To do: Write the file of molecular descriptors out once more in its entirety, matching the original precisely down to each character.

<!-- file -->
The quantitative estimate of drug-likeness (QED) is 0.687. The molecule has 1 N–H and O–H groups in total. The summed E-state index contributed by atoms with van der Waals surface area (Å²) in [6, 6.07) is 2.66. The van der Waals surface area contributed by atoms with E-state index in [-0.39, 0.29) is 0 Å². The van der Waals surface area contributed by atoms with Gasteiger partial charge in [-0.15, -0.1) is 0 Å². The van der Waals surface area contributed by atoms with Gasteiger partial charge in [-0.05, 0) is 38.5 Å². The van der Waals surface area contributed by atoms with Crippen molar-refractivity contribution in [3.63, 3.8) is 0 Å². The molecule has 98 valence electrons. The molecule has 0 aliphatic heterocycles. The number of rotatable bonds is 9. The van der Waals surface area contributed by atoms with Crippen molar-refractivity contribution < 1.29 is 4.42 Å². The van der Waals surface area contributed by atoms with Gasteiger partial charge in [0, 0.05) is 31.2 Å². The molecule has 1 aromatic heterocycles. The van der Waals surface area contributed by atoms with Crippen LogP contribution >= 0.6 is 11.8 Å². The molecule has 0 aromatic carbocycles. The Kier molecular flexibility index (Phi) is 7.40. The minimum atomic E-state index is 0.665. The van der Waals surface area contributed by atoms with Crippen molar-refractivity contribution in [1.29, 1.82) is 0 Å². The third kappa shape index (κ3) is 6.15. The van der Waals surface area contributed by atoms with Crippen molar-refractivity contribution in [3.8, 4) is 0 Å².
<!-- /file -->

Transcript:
The quantitative estimate of drug-likeness (QED) is 0.687. The molecule has 1 N–H and O–H groups in total. The summed E-state index contributed by atoms with van der Waals surface area (Å²) in [6, 6.07) is 2.66. The van der Waals surface area contributed by atoms with E-state index in [-0.39, 0.29) is 0 Å². The van der Waals surface area contributed by atoms with Gasteiger partial charge in [-0.15, -0.1) is 0 Å². The van der Waals surface area contributed by atoms with Gasteiger partial charge in [-0.05, 0) is 38.5 Å². The van der Waals surface area contributed by atoms with Crippen molar-refractivity contribution in [3.63, 3.8) is 0 Å². The molecule has 98 valence electrons. The molecule has 0 aliphatic heterocycles. The number of rotatable bonds is 9. The van der Waals surface area contributed by atoms with Crippen molar-refractivity contribution < 1.29 is 4.42 Å². The van der Waals surface area contributed by atoms with Gasteiger partial charge in [0, 0.05) is 31.2 Å². The molecule has 1 aromatic heterocycles. The van der Waals surface area contributed by atoms with Crippen LogP contribution >= 0.6 is 11.8 Å². The molecule has 0 aromatic carbocycles. The Kier molecular flexibility index (Phi) is 7.40. The minimum atomic E-state index is 0.665. The van der Waals surface area contributed by atoms with Crippen molar-refractivity contribution in [1.29, 1.82) is 0 Å². The third kappa shape index (κ3) is 6.15. The van der Waals surface area contributed by atoms with Crippen molar-refractivity contribution in [3.8, 4) is 0 Å².